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6. Arrays

1. Introduction

An array in f90 is a data structure that is used to store a collection of same-type objects. The general syntax for declaring an array is:

type, DIMENSION( extent ) :: array_name1, array_name2,...

The type give above is just the type you would use for any variable (eg real, integer, etc). The DIMENSION is a compulsory keyword. The extent is the range of entries/subscripts of the array elements. The general syntax for the element is:

start_integer : end_integer

These integers can be positive, negative or zero. You can neglect to give the first element, and f90 will assume this to take a value of 1. An array element can be referred to your code by the following syntax:

array_name1( integer expression )

where the integer expression can be as simple as an integer, or can be an expression to evaluate such as i + 1 , where i will be an integer variable.

Example:

For example, the array declaration:
 integer, DIMENSION( -2 : 2 ) :: a
declares an integer array, a, that has 5 elements: a(-2), a(-1), a(0), a(1) and a(2). If you had assigned an integer variable i = 2 , then you could refer to your elements as a(i-4), a(i-3), a(i-2), a(i-1) and a(i)

WARNING: You should always be careful to not address elements that are outside your delclared array - in the above example this would be like trying to access a(-3). If you tried to write something to a(-3) in this example, it would be written to random memory - and that can cause unpredicatable things to happen! (usually your program will crash). Note that if you make an error like this in your code, the compiler will not pick it up - so be careful!

2. Multidimensional arrays

Multidimensional arrays are possible in f90. For example, to store a matrix in f90, you can declare a two-dimensional array, e.g. below is a declaration for a 3 by 3 matrix:

real, DIMENSION( extent_1, extent_2 ) :: matrix_3by3

The first extent gives the range of rows in the matrix, the second extent gives the range of columns in the matrix.

Matrices in f90 in stored are in column-major order , as depicted below.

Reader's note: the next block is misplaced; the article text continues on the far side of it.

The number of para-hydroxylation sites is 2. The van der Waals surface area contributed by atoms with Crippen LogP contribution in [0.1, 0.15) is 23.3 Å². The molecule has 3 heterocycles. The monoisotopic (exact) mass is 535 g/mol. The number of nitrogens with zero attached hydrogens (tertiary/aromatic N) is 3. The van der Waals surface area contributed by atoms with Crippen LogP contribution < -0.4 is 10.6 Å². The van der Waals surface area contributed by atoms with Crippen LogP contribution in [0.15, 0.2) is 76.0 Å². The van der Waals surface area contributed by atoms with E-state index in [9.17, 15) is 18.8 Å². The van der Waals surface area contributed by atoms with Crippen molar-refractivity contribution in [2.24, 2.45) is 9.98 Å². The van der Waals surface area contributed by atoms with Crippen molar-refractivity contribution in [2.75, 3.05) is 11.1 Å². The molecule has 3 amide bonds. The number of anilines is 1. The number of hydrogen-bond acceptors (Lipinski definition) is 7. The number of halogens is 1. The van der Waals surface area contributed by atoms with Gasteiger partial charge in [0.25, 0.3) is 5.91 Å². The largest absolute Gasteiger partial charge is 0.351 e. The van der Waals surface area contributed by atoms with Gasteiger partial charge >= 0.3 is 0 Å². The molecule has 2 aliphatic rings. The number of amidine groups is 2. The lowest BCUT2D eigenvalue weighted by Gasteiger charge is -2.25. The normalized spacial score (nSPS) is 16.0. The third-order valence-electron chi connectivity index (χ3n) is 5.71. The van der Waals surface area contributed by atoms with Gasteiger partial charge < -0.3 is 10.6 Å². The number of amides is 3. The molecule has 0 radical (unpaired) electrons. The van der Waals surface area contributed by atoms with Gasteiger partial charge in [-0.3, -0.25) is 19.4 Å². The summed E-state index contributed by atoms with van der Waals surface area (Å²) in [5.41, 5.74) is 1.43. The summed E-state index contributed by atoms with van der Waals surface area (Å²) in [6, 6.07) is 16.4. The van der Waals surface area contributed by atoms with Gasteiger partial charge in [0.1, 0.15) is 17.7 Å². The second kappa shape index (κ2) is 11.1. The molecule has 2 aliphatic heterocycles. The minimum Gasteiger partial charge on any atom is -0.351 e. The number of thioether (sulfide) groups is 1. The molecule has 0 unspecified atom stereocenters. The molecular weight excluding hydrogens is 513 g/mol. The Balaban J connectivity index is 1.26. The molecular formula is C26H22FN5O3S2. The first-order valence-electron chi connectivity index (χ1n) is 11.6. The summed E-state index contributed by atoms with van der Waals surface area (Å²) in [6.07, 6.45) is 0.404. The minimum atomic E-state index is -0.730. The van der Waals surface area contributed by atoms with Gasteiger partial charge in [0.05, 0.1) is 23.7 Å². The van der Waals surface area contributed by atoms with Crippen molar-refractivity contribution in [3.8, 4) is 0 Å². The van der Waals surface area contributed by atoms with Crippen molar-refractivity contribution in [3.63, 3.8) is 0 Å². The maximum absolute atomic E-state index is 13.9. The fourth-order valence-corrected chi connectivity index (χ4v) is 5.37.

For example, if you tried to print out your array matrix_3by3 by just typing

print*,matrix_3by3

the elements would appear in output in the order given above.

Putting it into Practice:

Code up the statements below to see an example of how to assign values to matrix elements, and to print these elements out in column-major form.
program myarray
implicit none
integer :: i,j
integer, DIMENSION (1:3, 1:3) :: matrix_3by3

do i = 1, 3
  do j = 1, 3
   matrix_3by3(i,j) = i*j
  enddo
enddo

print*,matrix_3by3

end program myarray
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As you have seen in the above example, you can refer to individual array elements as a specific position (eg, matrix_3by3(1,2) refers to the element in row1, column 2). However, in f90 you can also refer to sub-sections of the array, by giving the range of that subsection.

Example:

For example, the following references to matrix_3by3 mean..:
This refers to the entire first row of the matrix
  matrix_3by3(1,1:3) 
or
 matrix_3by3(1,:) 
This refers to the entire second column of the matrix
 matrix_3by3(1:3,2) 
or
 matrix_3by3(:,2)

You can also refer to elements in an array by specifying the stride. Unless specified, the stride will always be 1. Say you wanted to take every second element of matrix_3by3 (starting at element one), this could be done by specifying:

matrix_3by3(1::2)
or alternatively by typing
matrix_3by3(::2)

3. Array operations